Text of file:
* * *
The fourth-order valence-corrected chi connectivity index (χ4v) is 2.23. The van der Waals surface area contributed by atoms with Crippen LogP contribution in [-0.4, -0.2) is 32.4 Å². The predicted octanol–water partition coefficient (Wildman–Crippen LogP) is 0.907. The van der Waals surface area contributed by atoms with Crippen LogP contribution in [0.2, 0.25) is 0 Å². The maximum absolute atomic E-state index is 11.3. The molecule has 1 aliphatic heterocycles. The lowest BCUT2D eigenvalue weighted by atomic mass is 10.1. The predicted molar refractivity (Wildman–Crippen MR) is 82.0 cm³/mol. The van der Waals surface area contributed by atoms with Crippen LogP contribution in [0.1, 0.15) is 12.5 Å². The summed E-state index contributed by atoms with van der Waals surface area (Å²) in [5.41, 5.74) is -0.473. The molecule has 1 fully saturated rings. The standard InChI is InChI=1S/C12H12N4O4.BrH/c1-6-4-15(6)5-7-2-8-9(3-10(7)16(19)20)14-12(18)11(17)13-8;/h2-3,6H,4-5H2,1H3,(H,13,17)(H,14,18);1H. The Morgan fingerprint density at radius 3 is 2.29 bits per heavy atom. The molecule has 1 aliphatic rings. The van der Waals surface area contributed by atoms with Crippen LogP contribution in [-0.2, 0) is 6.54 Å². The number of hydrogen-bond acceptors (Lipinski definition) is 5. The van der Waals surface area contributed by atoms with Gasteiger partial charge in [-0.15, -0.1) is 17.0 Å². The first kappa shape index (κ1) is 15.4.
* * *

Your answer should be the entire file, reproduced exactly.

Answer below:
The fourth-order valence-corrected chi connectivity index (χ4v) is 2.23. The van der Waals surface area contributed by atoms with Crippen LogP contribution in [-0.4, -0.2) is 32.4 Å². The predicted octanol–water partition coefficient (Wildman–Crippen LogP) is 0.907. The van der Waals surface area contributed by atoms with Crippen LogP contribution in [0.2, 0.25) is 0 Å². The maximum absolute atomic E-state index is 11.3. The molecule has 1 aliphatic heterocycles. The lowest BCUT2D eigenvalue weighted by atomic mass is 10.1. The predicted molar refractivity (Wildman–Crippen MR) is 82.0 cm³/mol. The van der Waals surface area contributed by atoms with Crippen LogP contribution in [0.1, 0.15) is 12.5 Å². The summed E-state index contributed by atoms with van der Waals surface area (Å²) in [5.41, 5.74) is -0.473. The molecule has 1 fully saturated rings. The standard InChI is InChI=1S/C12H12N4O4.BrH/c1-6-4-15(6)5-7-2-8-9(3-10(7)16(19)20)14-12(18)11(17)13-8;/h2-3,6H,4-5H2,1H3,(H,13,17)(H,14,18);1H. The Morgan fingerprint density at radius 3 is 2.29 bits per heavy atom. The molecule has 1 aliphatic rings. The van der Waals surface area contributed by atoms with Crippen LogP contribution in [-0.2, 0) is 6.54 Å². The number of hydrogen-bond acceptors (Lipinski definition) is 5. The van der Waals surface area contributed by atoms with Gasteiger partial charge in [-0.15, -0.1) is 17.0 Å². The first kappa shape index (κ1) is 15.4.